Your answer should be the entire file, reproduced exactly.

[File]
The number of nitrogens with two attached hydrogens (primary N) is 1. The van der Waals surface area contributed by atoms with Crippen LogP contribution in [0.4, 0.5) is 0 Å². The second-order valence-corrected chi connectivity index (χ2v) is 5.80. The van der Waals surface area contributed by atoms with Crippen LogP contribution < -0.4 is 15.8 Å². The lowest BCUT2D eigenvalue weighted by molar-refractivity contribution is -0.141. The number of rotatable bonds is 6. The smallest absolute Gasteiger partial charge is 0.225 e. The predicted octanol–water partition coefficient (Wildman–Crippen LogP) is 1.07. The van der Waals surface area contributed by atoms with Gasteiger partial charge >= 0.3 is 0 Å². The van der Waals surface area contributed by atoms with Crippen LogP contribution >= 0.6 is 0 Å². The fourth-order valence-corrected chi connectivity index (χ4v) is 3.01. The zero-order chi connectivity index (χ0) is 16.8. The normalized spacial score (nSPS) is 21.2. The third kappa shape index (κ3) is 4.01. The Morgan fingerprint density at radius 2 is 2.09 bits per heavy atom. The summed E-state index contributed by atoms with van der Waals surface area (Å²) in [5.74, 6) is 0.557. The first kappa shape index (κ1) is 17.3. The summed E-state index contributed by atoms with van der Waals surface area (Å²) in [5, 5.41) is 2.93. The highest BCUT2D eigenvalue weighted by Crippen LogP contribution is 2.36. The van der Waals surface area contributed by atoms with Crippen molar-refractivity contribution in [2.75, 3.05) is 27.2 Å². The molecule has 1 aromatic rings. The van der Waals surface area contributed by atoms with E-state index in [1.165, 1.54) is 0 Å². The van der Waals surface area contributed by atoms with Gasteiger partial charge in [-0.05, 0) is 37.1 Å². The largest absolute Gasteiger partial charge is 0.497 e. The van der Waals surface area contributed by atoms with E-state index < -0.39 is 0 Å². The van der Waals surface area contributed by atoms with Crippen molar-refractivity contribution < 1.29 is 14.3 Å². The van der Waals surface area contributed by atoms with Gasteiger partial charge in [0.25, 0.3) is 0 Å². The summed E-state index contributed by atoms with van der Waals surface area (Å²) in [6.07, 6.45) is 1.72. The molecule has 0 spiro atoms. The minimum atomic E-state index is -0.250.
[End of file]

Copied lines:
The number of nitrogens with two attached hydrogens (primary N) is 1. The van der Waals surface area contributed by atoms with Crippen LogP contribution in [0.4, 0.5) is 0 Å². The second-order valence-corrected chi connectivity index (χ2v) is 5.80. The van der Waals surface area contributed by atoms with Crippen LogP contribution < -0.4 is 15.8 Å². The lowest BCUT2D eigenvalue weighted by molar-refractivity contribution is -0.141. The number of rotatable bonds is 6. The smallest absolute Gasteiger partial charge is 0.225 e. The predicted octanol–water partition coefficient (Wildman–Crippen LogP) is 1.07. The van der Waals surface area contributed by atoms with Gasteiger partial charge >= 0.3 is 0 Å². The van der Waals surface area contributed by atoms with Crippen LogP contribution >= 0.6 is 0 Å². The fourth-order valence-corrected chi connectivity index (χ4v) is 3.01. The zero-order chi connectivity index (χ0) is 16.8. The normalized spacial score (nSPS) is 21.2. The third kappa shape index (κ3) is 4.01. The Morgan fingerprint density at radius 2 is 2.09 bits per heavy atom. The summed E-state index contributed by atoms with van der Waals surface area (Å²) in [5.74, 6) is 0.557. The first kappa shape index (κ1) is 17.3. The summed E-state index contributed by atoms with van der Waals surface area (Å²) in [5, 5.41) is 2.93. The highest BCUT2D eigenvalue weighted by Crippen LogP contribution is 2.36. The van der Waals surface area contributed by atoms with Crippen molar-refractivity contribution in [2.75, 3.05) is 27.2 Å². The molecule has 1 aromatic rings. The van der Waals surface area contributed by atoms with E-state index in [1.165, 1.54) is 0 Å². The van der Waals surface area contributed by atoms with Gasteiger partial charge in [-0.05, 0) is 37.1 Å². The largest absolute Gasteiger partial charge is 0.497 e. The van der Waals surface area contributed by atoms with E-state index < -0.39 is 0 Å². The van der Waals surface area contributed by atoms with Crippen molar-refractivity contribution < 1.29 is 14.3 Å². The van der Waals surface area contributed by atoms with Gasteiger partial charge in [0.25, 0.3) is 0 Å². The summed E-state index contributed by atoms with van der Waals surface area (Å²) in [6.07, 6.45) is 1.72. The molecule has 0 spiro atoms. The minimum atomic E-state index is -0.250.